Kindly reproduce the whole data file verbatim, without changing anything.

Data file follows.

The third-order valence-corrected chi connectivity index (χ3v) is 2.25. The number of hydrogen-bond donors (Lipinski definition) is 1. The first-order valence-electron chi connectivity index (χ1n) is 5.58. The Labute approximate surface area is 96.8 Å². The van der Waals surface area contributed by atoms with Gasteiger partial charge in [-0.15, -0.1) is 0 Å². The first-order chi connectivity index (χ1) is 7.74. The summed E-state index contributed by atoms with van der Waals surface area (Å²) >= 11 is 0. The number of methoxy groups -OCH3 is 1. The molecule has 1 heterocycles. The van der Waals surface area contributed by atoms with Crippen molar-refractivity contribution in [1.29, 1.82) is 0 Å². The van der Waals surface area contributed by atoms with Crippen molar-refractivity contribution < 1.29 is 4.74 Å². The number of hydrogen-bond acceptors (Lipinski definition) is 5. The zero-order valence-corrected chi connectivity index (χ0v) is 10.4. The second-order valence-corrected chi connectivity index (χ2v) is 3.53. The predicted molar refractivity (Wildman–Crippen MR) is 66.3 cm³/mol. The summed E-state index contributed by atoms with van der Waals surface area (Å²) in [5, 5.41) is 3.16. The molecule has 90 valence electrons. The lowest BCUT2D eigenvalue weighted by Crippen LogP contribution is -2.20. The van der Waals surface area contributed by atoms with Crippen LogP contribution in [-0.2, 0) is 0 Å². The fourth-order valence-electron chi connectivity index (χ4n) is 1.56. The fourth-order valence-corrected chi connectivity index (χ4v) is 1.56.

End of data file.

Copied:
The third-order valence-corrected chi connectivity index (χ3v) is 2.25. The number of hydrogen-bond donors (Lipinski definition) is 1. The first-order valence-electron chi connectivity index (χ1n) is 5.58. The Labute approximate surface area is 96.8 Å². The van der Waals surface area contributed by atoms with Gasteiger partial charge in [-0.15, -0.1) is 0 Å². The first-order chi connectivity index (χ1) is 7.74. The summed E-state index contributed by atoms with van der Waals surface area (Å²) >= 11 is 0. The number of methoxy groups -OCH3 is 1. The molecule has 1 heterocycles. The van der Waals surface area contributed by atoms with Crippen molar-refractivity contribution in [1.29, 1.82) is 0 Å². The van der Waals surface area contributed by atoms with Crippen molar-refractivity contribution < 1.29 is 4.74 Å². The number of hydrogen-bond acceptors (Lipinski definition) is 5. The zero-order valence-corrected chi connectivity index (χ0v) is 10.4. The second-order valence-corrected chi connectivity index (χ2v) is 3.53. The predicted molar refractivity (Wildman–Crippen MR) is 66.3 cm³/mol. The summed E-state index contributed by atoms with van der Waals surface area (Å²) in [5, 5.41) is 3.16. The molecule has 90 valence electrons. The lowest BCUT2D eigenvalue weighted by Crippen LogP contribution is -2.20. The van der Waals surface area contributed by atoms with Crippen LogP contribution in [-0.2, 0) is 0 Å². The fourth-order valence-electron chi connectivity index (χ4n) is 1.56. The fourth-order valence-corrected chi connectivity index (χ4v) is 1.56.